Breaking News

2 Comments

  1. Orlando May 24, 2009 @ 1:57 pm

    I feel like changes like this happen all the time. Mini-evolution happens constantly. The only difference is there isn’t always someone there to point it out. I mean we’ve known that different genes display themselves in different environments. There is nothing different about these birds, they are simply expressing a different gene because the bird with the higher pitched songs couldn’t communicate as well.

  2. Brittany May 26, 2009 @ 1:04 pm

    Orlando,

    You’re absolutely right. We see evidence of microevolution all the time. My favorite example is this is with the peppered moths in England. In a matter of years, these creatures changed their light coloring for a darker one when the Industrial Revolution left their trees blackened by soot. Very interesting.

Breaking news in bird songs

Ecology Comments (2)

As plant life began to resurge in some formerly cleared lands in California, Oregon and Washington over the course of the past 35 years, male white-crowned sparrows have lowered their whistling pitch and slowed down their long song-singing abilities so that their songs would carry better through the newer, thicker foliage.

Apparently, this is the first time ever that a person has been able to prove that bird songs can evolve in correlation with rapidly changing habitats.

It was a tedious venture, one that only the most devoted bird-lover could endure, that began with tracking down the recordings of the same and similar bird species in the areas from as far back as the 1970s. Once those were dusted off and played back, they were compared to recordings taken in recent years.

I’m sure you’ve heard many a tweeting or a twittering bird song in your lifetime, but could you distinguish between two different birds? What about two of the same species of birds? I don’t know about you, but it all sounds the same to me.

The woman and dedicated bird-lover responsible for this ground breaking news event is biologist Elizabeth Derryberry. She compared recordings of individual birds in 15 different areas with the older recordings and discovered – through what can only be speculated as super-tuned bird song sound abilities – that the musical pitch and speed of the trill portion of the sparrows’ short songs had dropped significantly.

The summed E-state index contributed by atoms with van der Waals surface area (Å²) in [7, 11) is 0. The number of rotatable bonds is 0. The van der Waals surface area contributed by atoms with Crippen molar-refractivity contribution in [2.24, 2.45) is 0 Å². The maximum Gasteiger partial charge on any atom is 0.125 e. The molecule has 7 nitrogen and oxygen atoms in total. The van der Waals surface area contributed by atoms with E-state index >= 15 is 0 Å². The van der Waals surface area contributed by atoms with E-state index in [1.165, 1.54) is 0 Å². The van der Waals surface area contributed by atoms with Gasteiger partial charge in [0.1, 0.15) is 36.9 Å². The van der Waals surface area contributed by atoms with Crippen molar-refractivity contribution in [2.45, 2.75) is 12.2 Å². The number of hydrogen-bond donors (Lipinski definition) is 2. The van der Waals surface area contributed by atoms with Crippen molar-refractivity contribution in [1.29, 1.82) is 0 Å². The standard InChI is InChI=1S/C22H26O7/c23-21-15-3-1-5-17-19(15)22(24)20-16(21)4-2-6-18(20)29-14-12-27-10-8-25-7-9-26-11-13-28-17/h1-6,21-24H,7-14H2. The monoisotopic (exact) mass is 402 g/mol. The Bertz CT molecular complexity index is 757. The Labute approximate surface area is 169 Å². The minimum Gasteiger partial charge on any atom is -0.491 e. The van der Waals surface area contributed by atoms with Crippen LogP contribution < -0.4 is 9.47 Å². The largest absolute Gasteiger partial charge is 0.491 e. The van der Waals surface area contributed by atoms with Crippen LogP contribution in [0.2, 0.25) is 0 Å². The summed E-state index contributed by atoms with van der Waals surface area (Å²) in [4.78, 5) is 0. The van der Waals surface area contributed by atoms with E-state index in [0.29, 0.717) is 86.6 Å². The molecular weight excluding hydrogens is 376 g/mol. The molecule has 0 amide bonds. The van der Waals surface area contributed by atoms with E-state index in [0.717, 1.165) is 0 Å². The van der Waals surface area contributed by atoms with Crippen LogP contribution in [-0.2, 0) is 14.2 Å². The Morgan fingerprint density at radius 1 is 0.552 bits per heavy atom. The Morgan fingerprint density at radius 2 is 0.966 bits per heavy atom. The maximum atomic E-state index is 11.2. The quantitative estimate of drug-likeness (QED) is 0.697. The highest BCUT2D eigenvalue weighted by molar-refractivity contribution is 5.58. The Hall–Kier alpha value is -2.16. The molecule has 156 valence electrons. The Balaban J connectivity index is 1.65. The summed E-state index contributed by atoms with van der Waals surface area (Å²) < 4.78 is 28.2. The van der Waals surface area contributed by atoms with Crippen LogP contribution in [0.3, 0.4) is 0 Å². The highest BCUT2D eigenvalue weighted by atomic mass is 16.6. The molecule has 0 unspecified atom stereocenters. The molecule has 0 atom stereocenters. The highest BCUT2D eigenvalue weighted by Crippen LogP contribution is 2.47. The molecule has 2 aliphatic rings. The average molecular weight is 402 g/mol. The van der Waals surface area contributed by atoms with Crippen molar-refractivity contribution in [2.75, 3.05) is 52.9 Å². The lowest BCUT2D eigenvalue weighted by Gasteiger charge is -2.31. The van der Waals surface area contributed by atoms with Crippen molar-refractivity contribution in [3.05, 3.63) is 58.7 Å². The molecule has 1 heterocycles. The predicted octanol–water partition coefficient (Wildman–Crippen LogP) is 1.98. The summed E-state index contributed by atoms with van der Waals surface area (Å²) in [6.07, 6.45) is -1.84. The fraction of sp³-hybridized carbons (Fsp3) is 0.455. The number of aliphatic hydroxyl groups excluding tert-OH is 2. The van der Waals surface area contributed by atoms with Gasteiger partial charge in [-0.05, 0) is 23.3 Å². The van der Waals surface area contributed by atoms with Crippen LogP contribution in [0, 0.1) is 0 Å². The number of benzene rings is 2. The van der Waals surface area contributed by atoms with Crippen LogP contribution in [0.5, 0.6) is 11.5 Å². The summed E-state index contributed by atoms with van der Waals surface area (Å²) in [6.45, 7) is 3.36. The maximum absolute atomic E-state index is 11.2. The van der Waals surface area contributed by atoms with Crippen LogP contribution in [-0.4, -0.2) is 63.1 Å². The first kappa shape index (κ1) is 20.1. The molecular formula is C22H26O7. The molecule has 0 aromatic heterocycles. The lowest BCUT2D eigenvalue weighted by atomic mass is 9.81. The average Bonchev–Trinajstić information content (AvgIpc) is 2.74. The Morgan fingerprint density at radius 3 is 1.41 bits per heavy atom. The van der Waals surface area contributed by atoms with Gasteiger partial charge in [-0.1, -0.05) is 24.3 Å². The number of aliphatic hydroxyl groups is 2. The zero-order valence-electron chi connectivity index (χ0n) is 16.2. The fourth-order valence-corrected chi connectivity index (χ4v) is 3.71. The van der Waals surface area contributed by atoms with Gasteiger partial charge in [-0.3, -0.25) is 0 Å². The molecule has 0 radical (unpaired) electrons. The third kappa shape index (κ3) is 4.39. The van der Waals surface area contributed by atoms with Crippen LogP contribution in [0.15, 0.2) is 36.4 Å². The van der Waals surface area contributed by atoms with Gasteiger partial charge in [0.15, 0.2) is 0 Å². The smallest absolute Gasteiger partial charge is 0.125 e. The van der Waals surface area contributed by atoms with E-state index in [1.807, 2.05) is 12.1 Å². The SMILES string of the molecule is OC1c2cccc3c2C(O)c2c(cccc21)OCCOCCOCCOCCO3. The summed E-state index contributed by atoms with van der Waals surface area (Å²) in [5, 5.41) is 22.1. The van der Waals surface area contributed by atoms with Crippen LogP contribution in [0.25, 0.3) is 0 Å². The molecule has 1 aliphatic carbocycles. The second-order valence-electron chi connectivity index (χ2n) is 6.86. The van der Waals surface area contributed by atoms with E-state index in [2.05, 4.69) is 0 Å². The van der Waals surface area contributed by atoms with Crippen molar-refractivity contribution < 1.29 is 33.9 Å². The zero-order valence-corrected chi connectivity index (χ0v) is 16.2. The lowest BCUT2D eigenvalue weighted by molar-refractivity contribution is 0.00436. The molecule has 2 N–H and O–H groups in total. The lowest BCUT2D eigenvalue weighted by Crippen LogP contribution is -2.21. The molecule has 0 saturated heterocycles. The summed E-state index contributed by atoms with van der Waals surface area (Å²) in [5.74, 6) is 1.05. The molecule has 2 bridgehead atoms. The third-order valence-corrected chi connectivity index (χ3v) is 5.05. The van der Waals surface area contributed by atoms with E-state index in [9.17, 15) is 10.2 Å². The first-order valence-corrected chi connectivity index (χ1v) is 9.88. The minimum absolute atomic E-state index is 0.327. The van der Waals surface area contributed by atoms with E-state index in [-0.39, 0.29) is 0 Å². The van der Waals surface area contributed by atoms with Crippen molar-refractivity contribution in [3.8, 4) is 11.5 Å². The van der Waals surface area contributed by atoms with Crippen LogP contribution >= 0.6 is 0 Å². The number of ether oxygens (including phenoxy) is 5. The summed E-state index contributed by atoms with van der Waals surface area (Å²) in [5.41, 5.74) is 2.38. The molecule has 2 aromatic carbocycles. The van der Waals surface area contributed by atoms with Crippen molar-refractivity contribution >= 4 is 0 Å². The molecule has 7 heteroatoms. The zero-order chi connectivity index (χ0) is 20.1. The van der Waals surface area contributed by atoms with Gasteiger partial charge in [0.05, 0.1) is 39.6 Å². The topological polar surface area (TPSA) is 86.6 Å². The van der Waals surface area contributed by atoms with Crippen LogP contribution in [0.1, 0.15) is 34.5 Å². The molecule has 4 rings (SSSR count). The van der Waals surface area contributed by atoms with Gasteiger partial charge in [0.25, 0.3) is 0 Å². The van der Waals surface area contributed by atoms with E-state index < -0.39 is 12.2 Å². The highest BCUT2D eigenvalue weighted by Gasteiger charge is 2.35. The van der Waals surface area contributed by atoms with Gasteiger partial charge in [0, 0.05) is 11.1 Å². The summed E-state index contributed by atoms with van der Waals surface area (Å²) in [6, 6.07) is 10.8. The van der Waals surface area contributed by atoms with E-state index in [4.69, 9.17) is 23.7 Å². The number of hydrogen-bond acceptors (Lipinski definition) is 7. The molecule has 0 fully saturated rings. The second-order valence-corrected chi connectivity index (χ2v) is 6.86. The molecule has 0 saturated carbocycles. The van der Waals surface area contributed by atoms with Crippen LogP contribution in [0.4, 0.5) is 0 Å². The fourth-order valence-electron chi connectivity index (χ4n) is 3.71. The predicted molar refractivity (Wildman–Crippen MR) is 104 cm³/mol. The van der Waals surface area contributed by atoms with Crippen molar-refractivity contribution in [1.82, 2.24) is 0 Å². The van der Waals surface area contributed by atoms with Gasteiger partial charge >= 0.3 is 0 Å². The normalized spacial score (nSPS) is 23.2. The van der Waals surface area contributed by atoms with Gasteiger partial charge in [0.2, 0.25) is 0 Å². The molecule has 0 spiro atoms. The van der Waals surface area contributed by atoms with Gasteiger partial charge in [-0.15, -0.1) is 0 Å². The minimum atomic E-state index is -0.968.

That’s when Derryberry thought to check out some aerial pictures of the areas to see what had changed. She soon realized it was the dramatic increase in vegetation, and then discovered that areas that had remained mostly clear did not experience the same change in bird songs.

I know you’re at the end of your seat with this story at this point, but what does all this really mean for you and me? Well, this new research goes to show that acoustic and visual communications of animals change with their habitat. With the growing changes happening to our planet today – damaging deforestation, global warming, etc. – we might be seeing more of these changes happening soon.

The possible concern is presented in whether or not these potential changes would be for better or worse.

All through the evolution of bird songs…. It’s certainly something to ponder.

(Gist of article – facts and pertinent information – provided by Science Daily.)

Brittany @ May 23, 2009

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